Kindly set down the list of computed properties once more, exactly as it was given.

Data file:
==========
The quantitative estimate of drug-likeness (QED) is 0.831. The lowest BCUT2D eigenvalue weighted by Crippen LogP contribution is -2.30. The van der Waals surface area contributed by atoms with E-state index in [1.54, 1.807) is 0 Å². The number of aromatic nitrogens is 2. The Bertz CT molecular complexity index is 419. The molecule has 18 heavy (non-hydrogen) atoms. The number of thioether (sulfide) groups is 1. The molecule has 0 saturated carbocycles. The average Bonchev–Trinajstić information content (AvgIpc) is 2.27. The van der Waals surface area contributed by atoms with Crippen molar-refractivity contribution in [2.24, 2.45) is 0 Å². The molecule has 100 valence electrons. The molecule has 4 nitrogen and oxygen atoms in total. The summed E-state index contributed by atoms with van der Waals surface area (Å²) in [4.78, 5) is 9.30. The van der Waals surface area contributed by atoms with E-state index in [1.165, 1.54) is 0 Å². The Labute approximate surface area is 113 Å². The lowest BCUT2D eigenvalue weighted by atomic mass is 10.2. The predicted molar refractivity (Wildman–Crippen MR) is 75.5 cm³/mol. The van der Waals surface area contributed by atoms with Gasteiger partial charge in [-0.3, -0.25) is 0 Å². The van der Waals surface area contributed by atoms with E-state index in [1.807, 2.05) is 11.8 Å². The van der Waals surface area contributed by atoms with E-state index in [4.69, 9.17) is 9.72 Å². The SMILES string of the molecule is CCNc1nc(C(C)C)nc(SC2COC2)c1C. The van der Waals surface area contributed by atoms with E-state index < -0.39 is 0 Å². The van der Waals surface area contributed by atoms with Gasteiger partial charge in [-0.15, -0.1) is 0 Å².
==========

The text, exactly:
The quantitative estimate of drug-likeness (QED) is 0.831. The lowest BCUT2D eigenvalue weighted by Crippen LogP contribution is -2.30. The van der Waals surface area contributed by atoms with E-state index in [1.54, 1.807) is 0 Å². The number of aromatic nitrogens is 2. The Bertz CT molecular complexity index is 419. The molecule has 18 heavy (non-hydrogen) atoms. The number of thioether (sulfide) groups is 1. The molecule has 0 saturated carbocycles. The average Bonchev–Trinajstić information content (AvgIpc) is 2.27. The van der Waals surface area contributed by atoms with Crippen molar-refractivity contribution in [2.24, 2.45) is 0 Å². The molecule has 100 valence electrons. The molecule has 4 nitrogen and oxygen atoms in total. The summed E-state index contributed by atoms with van der Waals surface area (Å²) in [4.78, 5) is 9.30. The van der Waals surface area contributed by atoms with E-state index in [1.165, 1.54) is 0 Å². The Labute approximate surface area is 113 Å². The lowest BCUT2D eigenvalue weighted by atomic mass is 10.2. The predicted molar refractivity (Wildman–Crippen MR) is 75.5 cm³/mol. The van der Waals surface area contributed by atoms with Gasteiger partial charge in [-0.3, -0.25) is 0 Å². The van der Waals surface area contributed by atoms with E-state index in [1.807, 2.05) is 11.8 Å². The van der Waals surface area contributed by atoms with E-state index in [4.69, 9.17) is 9.72 Å². The SMILES string of the molecule is CCNc1nc(C(C)C)nc(SC2COC2)c1C. The van der Waals surface area contributed by atoms with E-state index < -0.39 is 0 Å². The van der Waals surface area contributed by atoms with Gasteiger partial charge in [-0.15, -0.1) is 0 Å².